Various graphene-based nanoadsorbents, including graphenes, graphene oxides, reduced graphene oxides, and their nanocomposites, have been widely studied as potential adsorbents due to their unique physicochemical properties, such as structural variability, chemical strength, low density, and the possibility of large scale fabrication. Adsorption mechanisms are governed largely by the physicochemical properties of contaminants, the characteristics of nanoadsorbents, and background water quality conditions. This review summarizes recent comprehensive studies on the removal of various inorganic (mainly heavy metals) and organic contaminants by graphene-based nanoadsorbents, and also discusses valuable information for applications of these nanoadsorbents in water and wastewater treatment. In particular, the aqueous removal of various contaminants was reviewed to (i) summarize the general adsorption capacities of various graphene-based nanoadsorbents for the removal of different inorganic and organic contaminants, (ii) evaluate the effects of key water quality parameters such as pH, temperature, background major ions/ionic strength, and natural organic matter on adsorption, (iii) provide a comprehensive discussion of the mechanisms that influence adsorption on these nanoadsorbents, and (iv) discuss the potential regeneration and reusability of nanoadsorbents. In addition, current challenges and future research needs for the removal of contaminants by graphene-based nanoadsorbents in water treatment processes are discussed briefly.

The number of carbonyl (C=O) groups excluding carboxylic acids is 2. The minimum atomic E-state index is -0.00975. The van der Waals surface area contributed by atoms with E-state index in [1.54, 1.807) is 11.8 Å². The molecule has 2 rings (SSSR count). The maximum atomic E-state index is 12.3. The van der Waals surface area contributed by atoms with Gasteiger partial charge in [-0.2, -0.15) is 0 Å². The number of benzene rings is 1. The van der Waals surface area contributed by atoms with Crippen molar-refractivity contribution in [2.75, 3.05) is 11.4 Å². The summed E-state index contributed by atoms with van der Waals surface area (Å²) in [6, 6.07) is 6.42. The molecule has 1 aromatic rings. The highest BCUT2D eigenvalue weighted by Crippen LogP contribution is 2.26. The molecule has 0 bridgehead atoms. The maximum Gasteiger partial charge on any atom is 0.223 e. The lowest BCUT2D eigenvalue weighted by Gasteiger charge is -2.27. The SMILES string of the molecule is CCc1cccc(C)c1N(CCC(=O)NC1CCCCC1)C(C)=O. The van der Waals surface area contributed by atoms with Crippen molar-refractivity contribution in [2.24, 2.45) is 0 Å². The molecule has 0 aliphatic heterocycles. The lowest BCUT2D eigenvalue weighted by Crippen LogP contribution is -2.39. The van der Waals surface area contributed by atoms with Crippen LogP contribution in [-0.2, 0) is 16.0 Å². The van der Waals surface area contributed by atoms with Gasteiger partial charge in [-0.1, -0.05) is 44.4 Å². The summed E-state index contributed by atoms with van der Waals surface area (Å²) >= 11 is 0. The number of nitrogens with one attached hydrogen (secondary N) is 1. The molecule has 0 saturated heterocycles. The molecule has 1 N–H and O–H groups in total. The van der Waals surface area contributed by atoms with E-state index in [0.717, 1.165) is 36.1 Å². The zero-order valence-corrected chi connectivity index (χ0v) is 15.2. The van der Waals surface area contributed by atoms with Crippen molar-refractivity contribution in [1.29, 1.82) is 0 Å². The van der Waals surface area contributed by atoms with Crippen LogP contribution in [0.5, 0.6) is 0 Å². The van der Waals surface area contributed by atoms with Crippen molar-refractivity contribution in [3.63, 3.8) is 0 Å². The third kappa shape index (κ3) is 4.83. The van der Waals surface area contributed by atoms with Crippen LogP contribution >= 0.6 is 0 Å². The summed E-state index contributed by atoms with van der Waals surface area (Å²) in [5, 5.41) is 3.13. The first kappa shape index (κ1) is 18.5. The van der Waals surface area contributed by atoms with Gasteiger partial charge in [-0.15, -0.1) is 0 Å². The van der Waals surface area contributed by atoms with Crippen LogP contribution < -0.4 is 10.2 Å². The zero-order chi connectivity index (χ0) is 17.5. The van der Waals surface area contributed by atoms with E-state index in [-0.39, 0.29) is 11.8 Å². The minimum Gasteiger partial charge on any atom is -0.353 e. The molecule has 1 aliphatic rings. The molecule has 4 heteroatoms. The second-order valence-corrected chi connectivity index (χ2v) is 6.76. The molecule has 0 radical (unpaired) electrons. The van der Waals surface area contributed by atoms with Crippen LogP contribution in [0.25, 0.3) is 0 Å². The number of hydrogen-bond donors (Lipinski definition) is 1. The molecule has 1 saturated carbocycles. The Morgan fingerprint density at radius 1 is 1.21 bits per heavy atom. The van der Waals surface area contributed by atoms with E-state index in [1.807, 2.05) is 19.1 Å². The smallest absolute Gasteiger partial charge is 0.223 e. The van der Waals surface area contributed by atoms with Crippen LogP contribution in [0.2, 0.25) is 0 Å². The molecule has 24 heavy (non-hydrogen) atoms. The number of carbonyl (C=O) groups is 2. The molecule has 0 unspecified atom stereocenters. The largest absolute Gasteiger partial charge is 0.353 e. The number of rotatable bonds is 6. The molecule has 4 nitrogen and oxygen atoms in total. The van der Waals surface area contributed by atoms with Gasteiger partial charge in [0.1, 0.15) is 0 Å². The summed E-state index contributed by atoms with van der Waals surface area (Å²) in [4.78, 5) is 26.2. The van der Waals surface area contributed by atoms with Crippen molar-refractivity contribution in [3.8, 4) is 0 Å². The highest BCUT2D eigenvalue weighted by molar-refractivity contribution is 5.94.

- Graphene based nanoadsorbents
- Water treatment
ASJC Scopus subject areas
- Environmental Engineering
- Environmental Chemistry
- Health, Toxicology and Mutagenesis